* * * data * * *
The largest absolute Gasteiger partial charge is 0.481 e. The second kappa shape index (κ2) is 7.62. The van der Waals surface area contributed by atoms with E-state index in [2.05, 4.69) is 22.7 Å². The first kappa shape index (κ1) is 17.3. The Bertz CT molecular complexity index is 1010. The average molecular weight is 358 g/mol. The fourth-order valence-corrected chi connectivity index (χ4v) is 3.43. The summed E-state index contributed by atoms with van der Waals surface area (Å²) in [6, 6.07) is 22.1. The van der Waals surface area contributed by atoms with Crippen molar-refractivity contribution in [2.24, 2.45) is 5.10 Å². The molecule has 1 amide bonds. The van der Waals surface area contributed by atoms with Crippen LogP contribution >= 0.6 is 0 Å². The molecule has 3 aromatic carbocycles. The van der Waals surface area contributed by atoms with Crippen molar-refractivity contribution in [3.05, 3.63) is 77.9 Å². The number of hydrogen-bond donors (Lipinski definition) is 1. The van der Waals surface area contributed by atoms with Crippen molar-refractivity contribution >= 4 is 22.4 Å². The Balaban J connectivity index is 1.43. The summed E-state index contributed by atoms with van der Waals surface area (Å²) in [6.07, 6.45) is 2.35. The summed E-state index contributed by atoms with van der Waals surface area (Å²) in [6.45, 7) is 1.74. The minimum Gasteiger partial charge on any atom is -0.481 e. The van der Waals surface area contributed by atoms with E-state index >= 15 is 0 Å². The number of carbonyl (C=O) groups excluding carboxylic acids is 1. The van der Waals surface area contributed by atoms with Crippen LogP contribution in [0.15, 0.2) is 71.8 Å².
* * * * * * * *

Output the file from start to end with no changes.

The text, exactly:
The largest absolute Gasteiger partial charge is 0.481 e. The second kappa shape index (κ2) is 7.62. The van der Waals surface area contributed by atoms with E-state index in [2.05, 4.69) is 22.7 Å². The first kappa shape index (κ1) is 17.3. The Bertz CT molecular complexity index is 1010. The average molecular weight is 358 g/mol. The fourth-order valence-corrected chi connectivity index (χ4v) is 3.43. The summed E-state index contributed by atoms with van der Waals surface area (Å²) in [6, 6.07) is 22.1. The van der Waals surface area contributed by atoms with Crippen molar-refractivity contribution in [2.24, 2.45) is 5.10 Å². The molecule has 1 amide bonds. The van der Waals surface area contributed by atoms with Crippen LogP contribution >= 0.6 is 0 Å². The molecule has 3 aromatic carbocycles. The van der Waals surface area contributed by atoms with Crippen molar-refractivity contribution in [3.05, 3.63) is 77.9 Å². The number of hydrogen-bond donors (Lipinski definition) is 1. The van der Waals surface area contributed by atoms with Crippen molar-refractivity contribution >= 4 is 22.4 Å². The Balaban J connectivity index is 1.43. The summed E-state index contributed by atoms with van der Waals surface area (Å²) in [6.07, 6.45) is 2.35. The summed E-state index contributed by atoms with van der Waals surface area (Å²) in [6.45, 7) is 1.74. The minimum Gasteiger partial charge on any atom is -0.481 e. The van der Waals surface area contributed by atoms with E-state index >= 15 is 0 Å². The number of carbonyl (C=O) groups excluding carboxylic acids is 1. The van der Waals surface area contributed by atoms with Crippen LogP contribution in [0.15, 0.2) is 71.8 Å².